If Gagne had come into the game earlier or with the Dodgers leading, the reaction might have been a little different.  John Park Rule #1 is that teams are never as good as they are during a winning streak and never as bad as they are during a losing streak.  John Park Rule #2 is that the longer a game wears on, especially during a pennant race, the less likely for a former player to get an ovation upon an initial return to their former stadium and the more likely they are to get booed.  Much of the fan reaction can be explained with psychology.  It’s just too bad Dodger fans couldn’t rise above it.

 

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A Great Series

That was a great series!  I’m a mind-reader and I know what you’re thinking.  “What?!  What are you talking about?!  That series was awful!! The Dodgers lose two out of three to a really bad team – the hated Giants no less.  The Dodgers blow a golden opportunity to get into first place and you say this was a great series??  Maybe you should change the color scheme of this blog to black and orange.” 

Okay, okay, I hear you. But I stand behind my statement. This was a great series.  All three games go down to the wire.  The Dodger-hating fans in San Francisco are loud and passionate.  This is what the Dodger-Giant rivalry is all about.  This was a great series.  But Dodger fans are disappointed.  “We should have swept these guys or at least won two out of three.  We blew it.  This team has no heart.  If they can’t beat a team as bad as the Giants, how can they expect to come home and beat teams like the Phillies, Brewers, etc etc.”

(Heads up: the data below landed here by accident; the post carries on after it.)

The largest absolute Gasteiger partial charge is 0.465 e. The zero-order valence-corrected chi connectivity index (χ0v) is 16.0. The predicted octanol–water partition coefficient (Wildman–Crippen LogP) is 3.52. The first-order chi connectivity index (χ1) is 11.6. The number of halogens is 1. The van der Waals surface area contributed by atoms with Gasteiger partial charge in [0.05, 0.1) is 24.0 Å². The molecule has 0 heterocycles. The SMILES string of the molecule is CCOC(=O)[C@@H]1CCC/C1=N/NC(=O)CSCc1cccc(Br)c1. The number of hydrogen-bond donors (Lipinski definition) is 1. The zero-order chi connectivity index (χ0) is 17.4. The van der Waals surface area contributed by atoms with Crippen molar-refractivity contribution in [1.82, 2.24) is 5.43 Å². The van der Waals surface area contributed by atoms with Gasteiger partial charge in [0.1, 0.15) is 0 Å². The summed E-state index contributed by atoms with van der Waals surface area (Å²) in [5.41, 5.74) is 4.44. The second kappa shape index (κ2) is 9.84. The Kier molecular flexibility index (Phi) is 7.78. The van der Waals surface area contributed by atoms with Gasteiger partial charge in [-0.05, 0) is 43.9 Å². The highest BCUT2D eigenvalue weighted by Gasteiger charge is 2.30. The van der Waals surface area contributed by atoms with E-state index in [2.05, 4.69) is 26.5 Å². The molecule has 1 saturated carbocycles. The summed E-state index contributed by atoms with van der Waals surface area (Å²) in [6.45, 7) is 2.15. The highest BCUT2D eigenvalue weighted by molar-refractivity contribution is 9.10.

First of all, you forget that this is a Dodger-Giant series.  There is no advantage in a Dodger-Giant series,  In a Dodger-Giant series, one team is as good as the other.  Regardless of talent level or position in the standings, the Dodgers and Giants are .500 teams when they play each other.  Why? Because that’s the way it is in a rivalry.  Both teams dig down deep and find a way to beat the team they hate.  Two weeks ago, the Dodgers won two out of three from the Giants at home.  This weekend they lose two out of three.  .500.  This is the way it has always been between these two teams.  Throw stats out the window!  The Dodgers had no advantage going into this series. 

This was a great series, not only for the reasons mentioned above, but for another reason.  This Dodger team needed a kick in the butt. The Dodgers are still riding the Manny high and are not playing good enough baseball.  A Dodger sweep of the Giants and a spot in first place could have been the worst thing for the Dodgers and their mental approach to a homestand against some tough opponents.  The Dodgers needed a wake-up call that things will not be easy the final two months – Manny or no Manny.  They are going to have to fight for this division.  The Dodgers are going to fly home angry and looking for blood – the exact attitude they need to beat Philadelphia and Milwaukee. 

If the Dodgers win the division, they may very well point back to the two bitter defeats in this weekend’s series with the Giants.

The Beginning Of Something Good

Right now I’m watching the 9th inning of yesterday’s game.  I taped it to watch the post-game show.  Anyway, I believe that this very game is the beginning of a big stretch for the Dodgers – a stretch that will land the Dodgers in first place and in a good position heading into October.  The Dodgers are due for a winning streak and I believe that streak will be happening soon and may have already started already.